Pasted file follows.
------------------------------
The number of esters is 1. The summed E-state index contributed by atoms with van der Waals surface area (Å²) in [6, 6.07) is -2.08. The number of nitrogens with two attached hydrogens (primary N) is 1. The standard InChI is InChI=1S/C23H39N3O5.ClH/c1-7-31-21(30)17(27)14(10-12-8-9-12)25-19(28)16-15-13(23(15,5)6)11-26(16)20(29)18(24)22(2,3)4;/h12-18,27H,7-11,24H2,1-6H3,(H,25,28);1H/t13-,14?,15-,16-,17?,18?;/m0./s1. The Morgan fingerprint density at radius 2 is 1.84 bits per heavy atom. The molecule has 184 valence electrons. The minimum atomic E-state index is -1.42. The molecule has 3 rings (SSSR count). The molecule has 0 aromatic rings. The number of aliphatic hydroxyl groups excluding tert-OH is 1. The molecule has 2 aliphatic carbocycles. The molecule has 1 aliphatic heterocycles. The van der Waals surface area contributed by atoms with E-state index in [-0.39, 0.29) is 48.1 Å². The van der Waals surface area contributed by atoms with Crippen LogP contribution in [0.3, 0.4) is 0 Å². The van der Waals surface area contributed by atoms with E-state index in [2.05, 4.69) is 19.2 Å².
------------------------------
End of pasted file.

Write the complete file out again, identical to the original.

The number of esters is 1. The summed E-state index contributed by atoms with van der Waals surface area (Å²) in [6, 6.07) is -2.08. The number of nitrogens with two attached hydrogens (primary N) is 1. The standard InChI is InChI=1S/C23H39N3O5.ClH/c1-7-31-21(30)17(27)14(10-12-8-9-12)25-19(28)16-15-13(23(15,5)6)11-26(16)20(29)18(24)22(2,3)4;/h12-18,27H,7-11,24H2,1-6H3,(H,25,28);1H/t13-,14?,15-,16-,17?,18?;/m0./s1. The Morgan fingerprint density at radius 2 is 1.84 bits per heavy atom. The molecule has 184 valence electrons. The minimum atomic E-state index is -1.42. The molecule has 3 rings (SSSR count). The molecule has 0 aromatic rings. The number of aliphatic hydroxyl groups excluding tert-OH is 1. The molecule has 2 aliphatic carbocycles. The molecule has 1 aliphatic heterocycles. The van der Waals surface area contributed by atoms with E-state index in [-0.39, 0.29) is 48.1 Å². The van der Waals surface area contributed by atoms with Crippen LogP contribution in [0.3, 0.4) is 0 Å². The van der Waals surface area contributed by atoms with E-state index in [2.05, 4.69) is 19.2 Å².